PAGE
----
by Jacob Laux
As a child, like many children, I enjoyed playing sports. Through elementary school, soccer and basketball were my competitive outlets. Unlike most children (though probably quite like many readers here), I wasn’t particularly good at either. Certainly, I had the drive and desire to perform, but could never really excel in either sport, not in small part due to my propensity for physicality. What was the fun in a sport that penalized you for using your physical advantages?
In the eighth grade, I switched from soccer to football. I enjoyed the sport much more than I had enjoyed any other sport I played, but was still only a replacement level player. The physical tools and mental fortitude were there to develop me into a talented player, yet at the time I was just another helmet running sprints up the hill. Through my high school football career, I progressed from replacement level to a team leader, but never really became a star until college.
I’ve talked about football and soccer and basketball, but this is a story about wrestling. The summer before my freshman year of high school, a friend of mine encouraged me to come to open mats. Given my lackluster experience with basketball, I figured I’d give it a shot. That following winter, my record was 3–11. My friend quit after that season, but I stuck with it. My senior year, I finished 42–3, qualifying for the state tournament, the first qualifier my school had produced in 5 years.
In college, I was fortunate enough to be able to play both sports I loved. My freshman football season had me starting at three different positions throughout the season, as I filled in for different players. Despite being a rookie, I finished second on the team in tackles, though the team was a dismal 1–8. That winter, I wrestled well and finished 6th at the NCWA Nationals, the highest I would place in my career. More important, however, was practice that year. In my high school wrestling room, I was the all star. Nobody could really challenge me, even the coaches. I grew comfortable. When I got on the mat with a talented opponent, because I was not familiar with facing someone better than me, I was uncomfortable. I underperformed. I lost matches. In my college room, I had wrestlers and coaches that would clean the mats with me. I couldn’t seem to slip past my coach’s defense, and try as I may, I’d still find myself getting taken down again and again by the team’s 165 (I wrestled at 197).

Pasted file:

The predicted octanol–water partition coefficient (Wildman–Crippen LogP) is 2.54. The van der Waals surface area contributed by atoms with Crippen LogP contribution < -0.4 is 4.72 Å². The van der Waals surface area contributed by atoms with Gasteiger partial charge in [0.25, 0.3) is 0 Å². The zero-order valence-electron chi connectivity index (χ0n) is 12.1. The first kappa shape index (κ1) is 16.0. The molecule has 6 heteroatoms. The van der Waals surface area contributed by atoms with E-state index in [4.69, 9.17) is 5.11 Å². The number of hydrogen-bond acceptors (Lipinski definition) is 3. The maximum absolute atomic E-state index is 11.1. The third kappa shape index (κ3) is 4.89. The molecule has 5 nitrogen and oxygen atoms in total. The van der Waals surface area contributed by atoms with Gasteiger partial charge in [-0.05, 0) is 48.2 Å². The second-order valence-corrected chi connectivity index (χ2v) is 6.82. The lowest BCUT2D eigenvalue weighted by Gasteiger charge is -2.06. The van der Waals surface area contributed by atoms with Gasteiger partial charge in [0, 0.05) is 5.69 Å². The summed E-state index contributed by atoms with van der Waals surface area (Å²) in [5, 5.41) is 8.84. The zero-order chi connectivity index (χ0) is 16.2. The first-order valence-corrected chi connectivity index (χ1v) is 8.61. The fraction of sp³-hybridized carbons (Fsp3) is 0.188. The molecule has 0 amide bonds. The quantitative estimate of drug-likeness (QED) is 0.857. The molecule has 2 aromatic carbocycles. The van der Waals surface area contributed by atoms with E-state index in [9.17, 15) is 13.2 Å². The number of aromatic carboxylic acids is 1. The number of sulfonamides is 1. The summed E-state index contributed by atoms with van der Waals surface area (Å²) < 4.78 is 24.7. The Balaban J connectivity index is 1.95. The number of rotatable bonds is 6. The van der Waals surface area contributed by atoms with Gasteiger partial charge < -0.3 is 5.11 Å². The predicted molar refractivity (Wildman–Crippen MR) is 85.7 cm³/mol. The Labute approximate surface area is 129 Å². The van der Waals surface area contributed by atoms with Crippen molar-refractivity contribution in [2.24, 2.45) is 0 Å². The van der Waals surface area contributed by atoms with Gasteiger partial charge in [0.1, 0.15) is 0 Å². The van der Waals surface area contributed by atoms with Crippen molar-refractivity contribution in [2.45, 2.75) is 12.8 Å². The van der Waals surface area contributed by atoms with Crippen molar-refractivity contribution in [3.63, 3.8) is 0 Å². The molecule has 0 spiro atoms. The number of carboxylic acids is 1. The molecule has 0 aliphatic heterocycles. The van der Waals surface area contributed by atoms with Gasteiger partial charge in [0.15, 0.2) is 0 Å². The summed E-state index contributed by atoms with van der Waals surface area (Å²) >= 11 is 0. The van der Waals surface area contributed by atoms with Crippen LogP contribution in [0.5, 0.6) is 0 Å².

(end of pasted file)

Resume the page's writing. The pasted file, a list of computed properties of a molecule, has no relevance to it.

That experience, while unpleasant at the time, held a high value I wouldn’t understand until later. I never grew comfortable facing an opponent better than me, and wouldn’t want to. I did, however, grow to be calm. It didn’t matter who my opponent was, what he was doing, or how many more wins against great opponents he had. It was all irrelevant. What did matter was the setups I was imagining, the shots I would take, my escapes, my breakdowns, my pinning combinations. If I lost, I lost doing the moves I knew best and trying my hardest to win. I’d drill more, condition harder, get better, and go to the next match.
The change in my mindset was the turning point in my football career. Up until my sophomore year of college, I looked the part but couldn’t play it. I was very strong, pretty fast, in solid shape, but played soft. What if the running back hit hard? What if I missed a tackle, or he ran me over? It led to me missing plays, being late to the action, and not playing to the level I was capable of. After my freshman wrestling season, though, I played differently. It no longer mattered if I was trying to tackle the conference player of the year or a freshman who was playing his first game. I trusted my technique and ability. Lo and behold, I made plays. Lots of plays. I went on to lead my team in tackles my sophomore, junior, and senior years, ending my career as holding the school’s record for career tackles by 56, a mark unlikely to be beaten in the foreseeable future. A simple shift in perception was all it took to elevate my play from good to great. A simple shift in perception that would never have occurred without wrestling.
Jacob Laux graduated from MIT in 2015 with degrees in Chemistry and Management Science. Jacob was a two-time NCWA All-American and a staple for the MIT football team, helping lead the team to a 6–3 record his senior year —the most wins since 1999 — and setting a school record for tackles. He currently works for Old Mission Capital.
Originally published at wrestlingstories.org.